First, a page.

Figure 3. TLC/FIA/CMS analysis of cannabinoids. 3a) A typical TLC separation of an analytical mixture of CBD, CBN and THC at 1μg material on the lane. TLC/FIA/CMS analysis of the Rf region of THC (Rf=0.47) shows a strong MS TIC signal (3b) with a prominent negative ion signal at m/z 313.2 (data not shown) and the characteristic in-source CID fragments of THC (3c). An alternative approach analyzing the whole TLC lane shows that CBN, CBD and THC are not baseline separated during TLC analysis (3d), so quantitative analysis should use HPLC/CMS.

Figure 3a illustrates the qualitative analysis of THC using TLC/FIA/MS. The resulting negative ion mode in-source CID MS is shown in Figure 3b, accurately determining the presence of THC in the sample. The positive ion mode MS that was simultaneously acquired and the corresponding in-source CID MS data are not shown here.

THC and CBD have a different molecular structure, but their isotopic mass is the same and their fragmentation is identical in positive ion mode ESI/MS data. However, in negative ion mode, THC and CBD can be discerned from the in-source CID data, which yields the same m/z fragments but their relative intensities differ significantly.

The quantitative analysis involved an HPLC/CMS setup to determine CBD, CBN and THC, using SIM scanning in negative ion mode and a separation time of 10 minutes (Figure 4a). Cannabinoid standards were analyzed three times, yielding calibration functions with a good linearity ranging from 2.5 to 250ng on column. This value is adequate to measure from cannabis plant materials, such as leaves, stems and roots, with only 0.1% w/w content.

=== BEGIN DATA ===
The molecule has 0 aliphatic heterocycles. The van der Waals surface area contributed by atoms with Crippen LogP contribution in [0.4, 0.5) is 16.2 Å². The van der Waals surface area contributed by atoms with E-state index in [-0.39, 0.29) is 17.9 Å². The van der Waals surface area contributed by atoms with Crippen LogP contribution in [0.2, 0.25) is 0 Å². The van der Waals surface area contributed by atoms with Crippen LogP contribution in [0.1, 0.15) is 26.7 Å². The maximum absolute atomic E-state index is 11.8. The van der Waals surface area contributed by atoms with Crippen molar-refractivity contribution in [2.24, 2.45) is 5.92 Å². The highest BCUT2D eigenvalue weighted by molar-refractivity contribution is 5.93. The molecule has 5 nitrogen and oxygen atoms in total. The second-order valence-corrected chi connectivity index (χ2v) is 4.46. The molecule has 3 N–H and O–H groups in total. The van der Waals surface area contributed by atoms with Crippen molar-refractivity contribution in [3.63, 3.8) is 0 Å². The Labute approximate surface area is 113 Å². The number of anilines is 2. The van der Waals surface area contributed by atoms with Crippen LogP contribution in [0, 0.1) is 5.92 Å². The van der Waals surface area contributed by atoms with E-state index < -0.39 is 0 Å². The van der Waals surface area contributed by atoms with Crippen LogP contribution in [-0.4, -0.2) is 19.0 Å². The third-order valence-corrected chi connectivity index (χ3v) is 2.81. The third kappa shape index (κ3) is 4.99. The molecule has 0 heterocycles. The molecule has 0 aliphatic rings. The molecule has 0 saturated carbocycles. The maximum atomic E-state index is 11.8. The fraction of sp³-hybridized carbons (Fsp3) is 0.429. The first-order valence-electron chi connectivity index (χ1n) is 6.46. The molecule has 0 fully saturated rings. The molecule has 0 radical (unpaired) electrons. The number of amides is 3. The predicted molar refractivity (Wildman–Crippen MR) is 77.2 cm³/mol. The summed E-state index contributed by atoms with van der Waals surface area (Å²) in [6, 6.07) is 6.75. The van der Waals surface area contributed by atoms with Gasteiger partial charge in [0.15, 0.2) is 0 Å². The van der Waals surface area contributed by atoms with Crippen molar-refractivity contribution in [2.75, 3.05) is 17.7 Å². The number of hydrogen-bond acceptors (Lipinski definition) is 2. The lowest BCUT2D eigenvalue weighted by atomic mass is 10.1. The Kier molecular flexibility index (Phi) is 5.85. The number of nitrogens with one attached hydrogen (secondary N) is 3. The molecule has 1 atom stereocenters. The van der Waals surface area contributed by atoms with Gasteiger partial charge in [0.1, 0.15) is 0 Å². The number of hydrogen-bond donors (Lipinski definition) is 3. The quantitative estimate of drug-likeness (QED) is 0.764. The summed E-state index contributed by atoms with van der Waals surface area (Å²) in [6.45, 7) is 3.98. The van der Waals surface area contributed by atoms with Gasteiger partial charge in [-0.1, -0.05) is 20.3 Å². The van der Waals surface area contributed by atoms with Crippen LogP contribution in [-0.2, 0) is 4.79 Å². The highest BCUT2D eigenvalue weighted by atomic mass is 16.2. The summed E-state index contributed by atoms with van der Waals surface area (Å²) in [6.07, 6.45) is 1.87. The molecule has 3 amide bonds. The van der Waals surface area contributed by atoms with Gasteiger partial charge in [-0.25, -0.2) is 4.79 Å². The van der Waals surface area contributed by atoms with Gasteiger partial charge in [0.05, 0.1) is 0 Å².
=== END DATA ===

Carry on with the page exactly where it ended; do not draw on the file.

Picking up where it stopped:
A typical HPLC/CMS chromatogram

Figure 4. A) A typical HPLC/CMS chromatogram for all three analytes in negative ion mode SRM with the upper trace being the XIC of m/z 313.2 and the lower trace XIC of m/z 309.2. Good linearity calibration functions can be obtained for all three compounds (B: THC, C: CBD and D: CBN) covering a range from 250 to 2.5ng analyte on the 2.1mm ID column used – sufficient to analyze plant material with as little as 0.1% w/w THC content.

High quality data is gained from natural products with the help of the expressionS CMS. This information is useful in law enforcement as well as in controlling the quality of legal cannabis sativa-based products.

Conclusion

A combined TLC/FIA/CMS technique allows for the targeted mass analysis directly from thin-layer chromatography (TLC) plates, thereby speeding up the analytical process as well as providing detailed information about an unknown substance.  Further, an HPLC/CMS method can be employed to quantify CBN, THC and CBD in known products. The flexibility of the expression CMS is ideal at the center of a natural products laboratory.

About Advion, Inc.

Advion develops, manufactures and globally supports mass spectrometers, chip-based ion sources, microfluidic flow chemistry systems and consumables for life science and related industries. We seek to enhance analysis performance and workflows. Using our deep scientific and engineering knowledge of mass spectrometry and microfluidics, we leverage our passionate employees’ commitment to create quality, flexible and fit-for-purpose solutions. More about Advion, Inc. can be found on our website, www.advion.com.


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Last updated: Oct 17, 2019 at 10:17 AM